Archives for posts with tag: Geometry

After considering the possibility of hiding messages amongst the designs I have been creating, forming an amalgamation between type and geometry, I chose to research into the field of visual cryptography.

Forming images which can only be viewing in a certain manner is not a new technique. As many of you may remember the Magic Eye books, first appearing twenty years ago, where an image was only revealed if the reader were able to facilitate the parallel viewing technique. Beginning with a discovery by Bela Julesz alongside MacArthur Fellow in 1959 first highlighting the possibility that depth perception was a neurological process not something occurring within the eye itself as previously considered.In 1979 Christopher Tyler created the first single-image random-dot stereogram allowing the brain to see 3D shapes from 2D images. This formed the basis for the Magic Eye phenomena. Until you master the process of deciphering the stereogram within your brain you be unable to see the 3D image. Unfortunately those without stereo vision will be unable to decipher the image as it relies on the information from the two alternative viewpoints.

To reveal these single-image stereograms the viewer must train their eyes to focus beyond the image, creating a parallel viewpoint opposed to one focussed on the page. As this is not the natural focus position for the eye, the viewer will not see the image until they have managed to complete this process.

Normal Viewing Method

Anon., n.d.  Normal Viewing. [electronic print] Available at: <; [Accessed 17th December 2011].

Parallel Viewing Method

Anon., n.d.  Parallel Viewing. [electronic print] Available at: <; [Accessed 17th December 2011].

Example of a Magic Eye image.

Anon., 2011.  Magic Eye Image. [electronic print] Available at: <; [Accessed 17th December 2011].

Those capable of mastering the parallel viewing technique will be able to reveal the image of a car.

Visual cryptography method

Originally developed by Moni Naor and Adi Shamir in 1994,2 Visual cryptography allows images and information to be decrypted by human sight. By separating the image onto two or more separate sheets it is possible to make the image impossible to decipher without having both halves of the cipher.

Anon., n.d. Visual Cryptography, [electronic print] Available at: <> [Accessed 17th December 2011].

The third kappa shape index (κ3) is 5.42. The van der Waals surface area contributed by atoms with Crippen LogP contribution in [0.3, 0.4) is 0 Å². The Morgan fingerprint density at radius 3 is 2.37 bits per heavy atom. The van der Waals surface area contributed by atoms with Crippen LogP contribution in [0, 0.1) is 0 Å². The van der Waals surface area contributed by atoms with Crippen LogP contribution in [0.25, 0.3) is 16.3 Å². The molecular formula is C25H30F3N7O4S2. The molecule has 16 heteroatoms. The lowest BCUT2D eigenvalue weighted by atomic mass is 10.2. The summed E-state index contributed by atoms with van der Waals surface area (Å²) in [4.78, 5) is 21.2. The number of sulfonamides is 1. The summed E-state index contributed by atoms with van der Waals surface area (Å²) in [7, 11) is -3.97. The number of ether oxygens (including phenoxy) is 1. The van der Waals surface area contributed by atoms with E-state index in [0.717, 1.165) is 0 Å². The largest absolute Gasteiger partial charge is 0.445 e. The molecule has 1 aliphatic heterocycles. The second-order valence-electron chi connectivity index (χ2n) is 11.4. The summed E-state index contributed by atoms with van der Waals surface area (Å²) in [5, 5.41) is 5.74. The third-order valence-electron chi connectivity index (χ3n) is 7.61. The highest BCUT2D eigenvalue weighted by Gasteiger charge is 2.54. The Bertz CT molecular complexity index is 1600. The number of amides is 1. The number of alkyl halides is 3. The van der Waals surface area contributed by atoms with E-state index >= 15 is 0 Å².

This method has been utilised by Kai Jauslin in their ‘Visuelle Kryptographie” project, where the image is only recognisable when the box is in the correct position. This invites the viewer to interact with the box.

Jauslin, K., n.d. Visuelle Kryptographie. [electronic print] Available at: <> [Accessed 25th November 2011].

A simpler method which many will be familiar with is that to place a red filter over the hidden image.

People are always fascinated with hidden messages, designers alike. The thrill of uncovering a secret message is engaging for the audience and this was something I wished to carry through into my design project.

Developed by Professor Shinobu Ishihara the pseudoisochromatic colour blind test is utilised on this elephant in Antwerp. Here only those not suffering from red-green colourblindness will be able to see the M on the elephants back.

Price, R., 2008. Ishihara Elephant. [electronic print] Available at: <> [Accessed 17th December 2011].

John Locke and Jackie Caradonio were experimenting with hiding text with the following image from their studio, Lioninoil.

Locke, J., and Caradonio, J., 2008. What you are looking for hidden in plain sight. [electronic print] Available at: <> [Accessed 17th December 2011].

Many graphic designers also experiment with hiding hidden messages in their logo design. It is a way of engaging with the audience, providing stimulation and a reward for their effort.

Aguad, S., 2009. Toblerone Logo. [electronic print] Available at: <> [Accessed 17th December 2011].

Initially with the new design for the Museum of London the audience is likely to only appreciate the colour and flowing form. However the shapes used are not arbitary, they represent the changing shape of London throughout history.3

Porter Bell, C., 2010. Museum of London Logo. [electronic print] Available at: <> [Accesed 17th December 2011].

Optical illusions such as the image below, which revels something different at different distances is something I wanted to consider with my design. By being able to read the hidden word at some distances but not others will engage the audience.

Anon, n.d. You Are Close. [electronic print] Available at: <> [Accessed 17th December 2011].

In researching the history of visual crytpographic methods and looking at methods used by other designers to hide and reveal messages offered several alternatives to hide the message I wanted to among my design. By comparing to the work of others I am able to not only analyse which methods work effectively.


1. Anon. n.d. History of Magic Eye 3D Pictures. [online] Available at: <> [Accessed 17th December 2011].

2. Wikipedia, 2011. Visual Crytography. [online] Available at: <> [Accessed 17th December 2011].

3. Anon. n.d. Coley Porter Bell. [online] Available at: <> [Accessed 17th December 2011].

The development of the final image required a decision regarding the treatment of each component. As the components are repetitive it was important to treat them in a visually pleasing and appropriate manner as they form the overall basis of the piece.